Israeli Druze diplomat suffered discrimination at Ben Gurion Airport
Israel's ambassador to Panama, Reda Mansour, was stopped and interrogated by security officers at the airport on Saturday
An Israeli diplomat from the country's Druze minority has accused security agents at Tel Aviv airport of discriminating against him and his family as they travelled on official business.
Israel's ambassador to Panama, Reda Mansour, from the mainly Druze town of Isfiya near Haifa, was flying to the Central American country on Saturday when he was stopped and interrogated by security officers at Ben Gurion Airport.
"When they learnt that we came from Isfiya, they asked to see our passports," Mr Mansour wrote on Facebook after the incident.
Israeli Arabs and Druze often talk of harsh treatment by the airport's security staff, but it is rare for a senior official to speak out on the subject.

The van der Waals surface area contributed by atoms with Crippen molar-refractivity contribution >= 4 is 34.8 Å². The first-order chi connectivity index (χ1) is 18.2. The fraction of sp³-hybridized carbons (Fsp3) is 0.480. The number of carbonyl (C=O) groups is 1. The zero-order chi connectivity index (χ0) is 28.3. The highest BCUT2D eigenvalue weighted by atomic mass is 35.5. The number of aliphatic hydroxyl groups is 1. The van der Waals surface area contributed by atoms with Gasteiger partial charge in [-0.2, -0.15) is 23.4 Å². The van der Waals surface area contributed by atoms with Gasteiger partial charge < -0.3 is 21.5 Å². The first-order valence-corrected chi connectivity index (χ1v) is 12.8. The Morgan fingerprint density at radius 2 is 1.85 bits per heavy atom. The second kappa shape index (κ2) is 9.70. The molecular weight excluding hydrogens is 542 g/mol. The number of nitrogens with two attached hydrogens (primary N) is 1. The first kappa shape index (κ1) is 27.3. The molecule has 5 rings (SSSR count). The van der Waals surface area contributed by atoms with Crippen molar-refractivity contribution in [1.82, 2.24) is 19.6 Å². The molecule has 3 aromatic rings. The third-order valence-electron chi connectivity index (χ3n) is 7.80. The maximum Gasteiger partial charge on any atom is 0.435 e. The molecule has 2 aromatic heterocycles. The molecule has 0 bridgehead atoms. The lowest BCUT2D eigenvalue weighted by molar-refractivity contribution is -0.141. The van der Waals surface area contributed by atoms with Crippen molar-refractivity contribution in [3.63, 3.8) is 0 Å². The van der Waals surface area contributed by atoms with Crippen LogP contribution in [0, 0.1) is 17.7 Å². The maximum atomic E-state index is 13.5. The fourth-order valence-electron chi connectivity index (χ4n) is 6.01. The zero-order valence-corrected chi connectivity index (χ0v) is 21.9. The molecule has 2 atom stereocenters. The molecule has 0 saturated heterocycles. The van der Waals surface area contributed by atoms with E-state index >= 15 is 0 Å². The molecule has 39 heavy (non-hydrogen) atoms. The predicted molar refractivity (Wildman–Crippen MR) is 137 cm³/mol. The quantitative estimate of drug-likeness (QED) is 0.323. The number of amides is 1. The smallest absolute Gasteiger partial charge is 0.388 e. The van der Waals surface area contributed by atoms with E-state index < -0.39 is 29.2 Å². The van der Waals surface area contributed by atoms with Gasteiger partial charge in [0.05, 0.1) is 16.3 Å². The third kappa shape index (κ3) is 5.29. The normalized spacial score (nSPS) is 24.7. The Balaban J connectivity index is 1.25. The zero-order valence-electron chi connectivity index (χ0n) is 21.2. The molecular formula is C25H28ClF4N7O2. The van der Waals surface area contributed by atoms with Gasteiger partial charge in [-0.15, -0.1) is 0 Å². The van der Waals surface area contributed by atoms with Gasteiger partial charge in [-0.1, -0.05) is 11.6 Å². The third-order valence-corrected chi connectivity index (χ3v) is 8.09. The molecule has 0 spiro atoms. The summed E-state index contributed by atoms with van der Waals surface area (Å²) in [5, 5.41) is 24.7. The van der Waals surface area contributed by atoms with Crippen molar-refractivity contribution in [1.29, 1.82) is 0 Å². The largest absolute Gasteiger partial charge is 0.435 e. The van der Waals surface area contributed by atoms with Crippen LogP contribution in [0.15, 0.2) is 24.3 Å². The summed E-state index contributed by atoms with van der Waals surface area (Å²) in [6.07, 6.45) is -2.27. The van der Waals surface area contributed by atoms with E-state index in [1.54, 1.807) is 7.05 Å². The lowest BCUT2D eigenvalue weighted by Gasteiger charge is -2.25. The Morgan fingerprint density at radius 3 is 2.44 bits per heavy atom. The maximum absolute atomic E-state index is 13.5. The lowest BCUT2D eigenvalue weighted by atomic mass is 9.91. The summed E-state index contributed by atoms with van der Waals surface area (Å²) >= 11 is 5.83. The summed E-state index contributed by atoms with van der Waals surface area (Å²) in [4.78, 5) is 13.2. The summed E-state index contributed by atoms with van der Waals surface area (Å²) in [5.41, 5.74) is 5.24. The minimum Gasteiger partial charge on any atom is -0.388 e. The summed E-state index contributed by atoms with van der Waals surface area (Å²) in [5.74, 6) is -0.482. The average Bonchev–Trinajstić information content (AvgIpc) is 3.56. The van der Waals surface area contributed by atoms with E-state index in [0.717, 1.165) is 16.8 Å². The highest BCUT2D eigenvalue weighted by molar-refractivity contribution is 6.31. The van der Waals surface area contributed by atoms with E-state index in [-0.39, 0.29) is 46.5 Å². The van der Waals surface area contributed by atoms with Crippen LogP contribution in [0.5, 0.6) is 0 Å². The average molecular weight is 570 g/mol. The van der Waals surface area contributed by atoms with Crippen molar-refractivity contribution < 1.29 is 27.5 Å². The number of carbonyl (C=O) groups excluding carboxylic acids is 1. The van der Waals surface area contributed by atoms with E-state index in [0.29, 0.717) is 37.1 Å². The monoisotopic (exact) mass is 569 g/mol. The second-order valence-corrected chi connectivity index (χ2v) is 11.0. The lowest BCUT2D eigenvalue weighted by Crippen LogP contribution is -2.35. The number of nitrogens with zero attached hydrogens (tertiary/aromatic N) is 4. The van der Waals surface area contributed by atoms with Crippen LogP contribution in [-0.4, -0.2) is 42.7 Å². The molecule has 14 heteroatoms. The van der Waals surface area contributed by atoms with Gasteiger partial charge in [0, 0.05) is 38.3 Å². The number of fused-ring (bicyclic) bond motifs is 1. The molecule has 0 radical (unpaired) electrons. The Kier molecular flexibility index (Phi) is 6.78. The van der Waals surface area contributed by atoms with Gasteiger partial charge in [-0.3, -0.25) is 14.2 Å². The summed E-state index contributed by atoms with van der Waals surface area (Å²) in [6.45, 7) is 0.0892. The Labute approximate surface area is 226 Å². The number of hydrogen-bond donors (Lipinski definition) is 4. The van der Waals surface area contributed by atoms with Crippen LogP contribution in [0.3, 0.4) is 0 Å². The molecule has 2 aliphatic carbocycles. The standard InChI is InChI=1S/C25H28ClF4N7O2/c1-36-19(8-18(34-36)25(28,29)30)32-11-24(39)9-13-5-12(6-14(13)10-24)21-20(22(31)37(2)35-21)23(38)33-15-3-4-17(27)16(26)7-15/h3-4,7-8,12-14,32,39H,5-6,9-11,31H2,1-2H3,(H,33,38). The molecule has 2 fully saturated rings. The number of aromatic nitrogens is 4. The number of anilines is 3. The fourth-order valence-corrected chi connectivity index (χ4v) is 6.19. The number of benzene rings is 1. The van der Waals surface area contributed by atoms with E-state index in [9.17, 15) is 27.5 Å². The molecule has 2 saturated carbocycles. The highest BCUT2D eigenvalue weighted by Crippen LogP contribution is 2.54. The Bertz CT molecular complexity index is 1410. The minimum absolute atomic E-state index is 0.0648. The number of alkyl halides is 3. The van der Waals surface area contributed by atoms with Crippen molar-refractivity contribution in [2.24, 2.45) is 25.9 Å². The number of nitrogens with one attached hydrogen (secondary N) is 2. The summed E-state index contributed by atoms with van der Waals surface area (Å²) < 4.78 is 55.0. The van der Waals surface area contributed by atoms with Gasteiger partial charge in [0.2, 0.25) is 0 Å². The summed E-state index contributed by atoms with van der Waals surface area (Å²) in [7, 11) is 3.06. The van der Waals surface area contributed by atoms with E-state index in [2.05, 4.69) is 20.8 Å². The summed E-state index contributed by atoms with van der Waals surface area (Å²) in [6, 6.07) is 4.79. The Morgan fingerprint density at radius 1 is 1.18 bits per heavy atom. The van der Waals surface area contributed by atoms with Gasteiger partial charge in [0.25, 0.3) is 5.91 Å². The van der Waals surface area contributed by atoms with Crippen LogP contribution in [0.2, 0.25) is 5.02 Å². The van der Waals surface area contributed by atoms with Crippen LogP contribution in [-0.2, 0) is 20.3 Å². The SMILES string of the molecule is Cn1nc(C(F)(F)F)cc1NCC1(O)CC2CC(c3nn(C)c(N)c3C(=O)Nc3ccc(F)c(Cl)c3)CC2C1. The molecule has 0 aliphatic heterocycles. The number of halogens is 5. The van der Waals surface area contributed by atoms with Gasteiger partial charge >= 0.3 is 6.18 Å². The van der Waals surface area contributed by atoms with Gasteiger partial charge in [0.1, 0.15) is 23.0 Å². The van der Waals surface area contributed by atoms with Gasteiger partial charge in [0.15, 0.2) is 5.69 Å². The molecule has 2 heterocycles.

After detailing the encounter, Mr Mansour spoke of humiliation and concluded: "Go to hell. I feel like vomiting."
The veteran diplomat said his village was home to a memorial for Druze soldiers killed fighting under the Israeli flag.
"I advise that you take your security guards and those in charge of their training to visit this cemetery and teach them about self-sacrifice and respect," he said.
Unlike Arab citizens of Israel who may volunteer to serve, the Druze are subject to compulsory service in the military or police, alongside Jewish Israelis.
Israeli Prime Minister Benjamin Netanyahu on Sunday tweeted his "deep appreciation for the work of Ambassador Mansour, who represents Israel in Panama".
Without mentioning the incident, Mr Netanyahu praised Israel's Druze community as "dear to our hearts".
Thousands from the country's 130,000 Druze citizens took to the streets last August to denounced a law declaring Israel the nation state of the Jewish people, saying it made them second-class citizens.
Mr Netanyahu strongly backed the law.
As responses on social media poured in, many of them hostile to Mr Mansour, Israel's Airports Authority on Sunday said the security guard "did his job".
"Security checks at Ben Gurion Airport are carried out regardless of religion, race or gender," it said.
Updated: August 5, 2019 09:57 AM